MAN TRUCK & BUS ENVISIONS FUTURE ELECTROMOBILITY
AMIRUL HAZMI cbt@nst. com. my
THOSE who like trucks and buses would know the history of diesel engines. It was from 1893 to 1897 when Rudolf Diesel, the man who invented the compression-ignition engine, developed his invention at Maschinenfabrik-Augsburg AG, later known as Maschinenfabrik-AugsburgN¸rnberg, or MAN.
As the commercial pioneer of diesel engine, MAN Truck & Bus is keen on being the first company to mass produce the idea of full-electric commercial vehicles or electromobility.
Cars Bikes & Trucks talked to Hartmurt Mueller, the managing director of MAN Trucks & Bus Malaysia, on the company’s vision of electric transportation.
Mueller started his career in Germany with another truck company, and moved to France before joining MAN in Malaysia. He has been in the country for four years.
With 35 years of experience in the trucking industry under his belt, and more than 15 years with MAN, Mueller has a clear idea on how the industry runs and its future direction.
As part of its ecological responsibilities, MAN follows a clear roadmap and has been working on new supply and waste disposal concepts in an urban environment.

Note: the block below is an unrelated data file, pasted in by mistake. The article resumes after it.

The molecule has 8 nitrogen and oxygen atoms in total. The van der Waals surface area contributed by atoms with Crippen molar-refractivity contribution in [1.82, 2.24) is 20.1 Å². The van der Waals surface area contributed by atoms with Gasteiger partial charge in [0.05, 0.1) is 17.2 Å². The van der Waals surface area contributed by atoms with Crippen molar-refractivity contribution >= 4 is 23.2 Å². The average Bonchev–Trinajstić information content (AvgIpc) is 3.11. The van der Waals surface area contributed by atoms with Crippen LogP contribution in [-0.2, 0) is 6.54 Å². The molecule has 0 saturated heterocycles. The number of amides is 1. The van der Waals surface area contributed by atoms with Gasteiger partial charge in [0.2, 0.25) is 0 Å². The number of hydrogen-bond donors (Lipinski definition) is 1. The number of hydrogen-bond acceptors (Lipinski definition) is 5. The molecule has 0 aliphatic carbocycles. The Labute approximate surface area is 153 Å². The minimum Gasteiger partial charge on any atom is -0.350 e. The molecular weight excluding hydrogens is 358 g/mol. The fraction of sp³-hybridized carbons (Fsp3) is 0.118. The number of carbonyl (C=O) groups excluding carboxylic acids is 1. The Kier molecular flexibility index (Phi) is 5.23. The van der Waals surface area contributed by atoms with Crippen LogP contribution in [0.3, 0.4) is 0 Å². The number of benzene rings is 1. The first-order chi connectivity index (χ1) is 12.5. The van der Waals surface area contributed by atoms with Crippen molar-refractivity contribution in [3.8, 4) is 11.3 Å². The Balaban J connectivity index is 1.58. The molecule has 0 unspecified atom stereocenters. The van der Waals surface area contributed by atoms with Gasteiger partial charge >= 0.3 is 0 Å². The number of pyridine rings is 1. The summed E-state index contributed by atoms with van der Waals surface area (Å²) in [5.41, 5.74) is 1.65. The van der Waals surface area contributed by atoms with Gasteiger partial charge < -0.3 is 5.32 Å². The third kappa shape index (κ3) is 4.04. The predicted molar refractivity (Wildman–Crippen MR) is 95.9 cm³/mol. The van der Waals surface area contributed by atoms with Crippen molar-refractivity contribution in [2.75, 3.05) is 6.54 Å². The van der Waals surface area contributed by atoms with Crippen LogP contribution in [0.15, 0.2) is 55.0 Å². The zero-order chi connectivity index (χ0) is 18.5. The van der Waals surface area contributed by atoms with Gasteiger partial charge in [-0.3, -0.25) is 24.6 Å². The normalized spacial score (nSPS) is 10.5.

“MAN visualises the shift from conventional internal combustion engine to full-electric powertrain incommercial trucks,” Mueller said.
He added: “In some cities in Europe, MAN has been testing its ideas of electromobility or full-electric trucks and buses since 2016. It involves wide aspects of the supply chain.”
According to Mueller, MAN’s electric buses and trucks should be ready by 2019 and 2021, respectively.
“However, the testing involves a tremendous amount of researches and studies. This includes the study of how the infrastructure will be built, battery layout on the vehicles, and homologation processes, as well as studying the possibility of disposing, recharging or changing the battery cells,” he explained.
MAN also took into account the vehicles’ driving patterns, routes, and the type and weight of load.
“For instance, intercity buses have longer travel distance with steady engine working behaviour, while city buses travel shorter distance, but with low-speed stop-and-go. The difference in energy usage is huge.
“Current technology in passenger cars have the general characteristics, where EVs have up to 400km of capacity, which is limited. If we factor the commercial vehicle weight and the load it needs to haul, the battery performance will vary and this require different approach. We take that as a challenge.” introduced the MAN ProfiDrive, a new training programme that is tailored towards individual customer requirements.
The new sector-specific training helps address fuel economy and driving safety for particular transport assignments.
“We encourage our clients to have a mentality in which they have a sense of ecological responsibility in addition to optimizing their operational costs,” said Mueller.
The ProfiDrive training programme has been conducted in several locations covering both practical and theoretical driving skills.